P-charts are used when the subgroups are not equal in size and calculate control limits based on the binomial distribution. For comparison, these limits should be converted into ratios, such as mortality rate. Mortality rates in different age groups are among the indicators prepared and analyzed every year at the university level. The following formulas are used in this regard:
This study was carried out based on the targets set by the Health Department of Ardabil University for child injury prevention. The present study was also approved by the Health Department and the Health System Research Committee of Ardabil University. All private information was kept confidential, and the data were analyzed for governmental and research purposes.
The results showed that 64 children under 5 years of age died within 2013 and 2021 due to traffic accidents. The highest incidence of mortality was observed in the age group of 1 - 5 years (57.2%), followed by 1 month to 1 year (42.8%). Regarding gender distribution, 63% and 37% of the deceased children were male and female, respectively. In addition, 62.5% of the deceased children lived in rural areas. Regarding the educational level, parents mostly had primary and middle school education (56.2%).
The highest percentage of childhood mortalities occurred in passengers (54.5%), followed by pedestrians (28.1%). Only 31.5% of the deceased children were removed from the scene by a trained rescue team; nevertheless, 68.6% of the deceased children were transferred by their family and friends. Transfer time from the scene to medical centers was less than 30 minutes in 27.8% of the cases. Moreover, 74.1% of the parents received training on the prevention of accidents and injuries by health workers or healthcare workers.
|Condition of the child at the time of the accident|
|Rear seat passenger in the mother’s arms||16 (25)|
|Front seat passenger in the mother’s arms||11 (27)|
|Tractor passenger||7 (11)|
|Front/rear seat passenger without a companion||7 (11.2)|
|Motorcycle passenger||3 (4.6)|
|Passenger in the back of a truck||1 (1.5)|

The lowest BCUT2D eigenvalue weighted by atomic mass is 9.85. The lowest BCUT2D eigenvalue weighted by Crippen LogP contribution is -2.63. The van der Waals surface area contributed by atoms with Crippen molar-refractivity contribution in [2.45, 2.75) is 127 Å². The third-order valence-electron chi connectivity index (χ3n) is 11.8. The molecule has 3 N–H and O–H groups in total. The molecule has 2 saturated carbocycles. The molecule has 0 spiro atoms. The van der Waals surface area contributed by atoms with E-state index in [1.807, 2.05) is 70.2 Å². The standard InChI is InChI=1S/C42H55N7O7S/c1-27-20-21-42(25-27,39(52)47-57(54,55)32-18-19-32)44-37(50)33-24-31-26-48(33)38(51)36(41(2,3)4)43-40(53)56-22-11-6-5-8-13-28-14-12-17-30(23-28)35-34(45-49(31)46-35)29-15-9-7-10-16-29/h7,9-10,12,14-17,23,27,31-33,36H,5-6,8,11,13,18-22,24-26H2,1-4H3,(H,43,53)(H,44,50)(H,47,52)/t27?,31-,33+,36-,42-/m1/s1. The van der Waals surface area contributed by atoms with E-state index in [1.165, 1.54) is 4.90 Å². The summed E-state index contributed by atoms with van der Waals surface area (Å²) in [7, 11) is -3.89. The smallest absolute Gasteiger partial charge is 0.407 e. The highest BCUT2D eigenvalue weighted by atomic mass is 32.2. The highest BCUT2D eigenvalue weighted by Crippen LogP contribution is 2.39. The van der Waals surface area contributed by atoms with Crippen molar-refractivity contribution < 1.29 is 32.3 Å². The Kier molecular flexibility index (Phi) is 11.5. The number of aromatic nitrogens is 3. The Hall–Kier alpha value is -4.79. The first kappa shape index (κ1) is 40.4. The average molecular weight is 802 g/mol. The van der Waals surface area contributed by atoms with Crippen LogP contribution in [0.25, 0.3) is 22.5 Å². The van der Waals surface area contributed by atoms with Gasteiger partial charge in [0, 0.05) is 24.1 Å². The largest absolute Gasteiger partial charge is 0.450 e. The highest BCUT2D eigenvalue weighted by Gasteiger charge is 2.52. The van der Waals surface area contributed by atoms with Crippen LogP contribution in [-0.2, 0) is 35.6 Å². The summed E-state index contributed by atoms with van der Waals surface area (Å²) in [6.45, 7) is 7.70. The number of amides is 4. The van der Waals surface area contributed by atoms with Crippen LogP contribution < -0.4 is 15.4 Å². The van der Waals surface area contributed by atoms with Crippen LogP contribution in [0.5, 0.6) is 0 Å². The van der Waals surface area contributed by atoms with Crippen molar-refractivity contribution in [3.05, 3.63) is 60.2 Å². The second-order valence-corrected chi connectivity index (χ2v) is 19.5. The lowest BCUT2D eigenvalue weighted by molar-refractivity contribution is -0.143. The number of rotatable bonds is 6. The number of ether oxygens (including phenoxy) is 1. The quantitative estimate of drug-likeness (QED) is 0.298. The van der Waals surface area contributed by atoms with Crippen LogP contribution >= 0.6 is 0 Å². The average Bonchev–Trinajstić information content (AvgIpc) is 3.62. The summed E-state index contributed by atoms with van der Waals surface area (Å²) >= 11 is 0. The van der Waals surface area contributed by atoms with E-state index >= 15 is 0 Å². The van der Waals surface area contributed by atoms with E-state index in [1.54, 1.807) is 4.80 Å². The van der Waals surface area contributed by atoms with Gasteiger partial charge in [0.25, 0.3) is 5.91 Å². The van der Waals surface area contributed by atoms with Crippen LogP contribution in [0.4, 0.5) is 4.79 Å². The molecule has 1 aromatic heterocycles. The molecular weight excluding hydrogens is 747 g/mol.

|Place of the accident|
|Inner-city streets and passages||6 (9.7)|
|Intercity roads||24 (37.4)|
|Roads inside villages||11 (17)|
|Rural roads||10 (15)|
|Houses and farms||9 (14)|
|Highways outside the city||4 (7)|
|Truck and pickup||9 (12.4)|
|Direct cause of the accident|
|Pulling over due to the defect of the vehicle or the road or being pulled over for driving carelessly/speeding||5 (7.2)|
|Falling out of a moving vehicle||27 (42.2)|
|Collision with a wall or fixed object in front||1 (1.5)|
|Collision with a moving vehicle||12 (18.8)|
|Being run over||12 (18.8)|
|Being run over by a car as it is leaving the parking lot||2 (3.1)|
|Collision with a car moving backward||5 (7.8)|
|Indirect cause of the accident|
|Traffic violation by the driver||28 (43.7)|
|Traffic violation by the other driver in a head-on collision||8 (12.5)|
|Parental negligence||26 (40.6)|
|Unsafe roads||1 (2)|
|Vehicle defects||1 (1.5)|
|Place of death|
|Crash site||46 (72.2)|
|Medical center||12 (18.5)|
|En route to a medical center||6 (9.3)|
Table 1 shows that regarding the condition of children at the time of the accident, 52% of the cases were in the front or back seat in their mother’s arms, 28.1% were pedestrians, 11% were tractor passengers, and 11.2% were in the front or back seat unaccompanied. Regarding the place of the accident, most accidents occurred on intercity roads (37.4%), followed by roads inside villages (17%) and rural roads (15%).
The most common vehicles were passenger cars (54.5%), followed by tractors (17.1%). Furthermore, 80% of passenger cars were Kia Pride, and 20% were Peugeot and Paykan brands. Table 1 also shows that the most common cause of accidents was falling out of a moving vehicle (42.2%), followed by an equal proportion of accidents due to collision with a moving vehicle and being run over (18.8%).
Traffic violations (43.7%) and parental negligence (40.6%) were the most common indirect causes of fatal accidents in children. Regarding the place of death, most mortalities occurred in the crash site (72.2%), in medical centers (18.5%), and en route to a medical center (9.3%).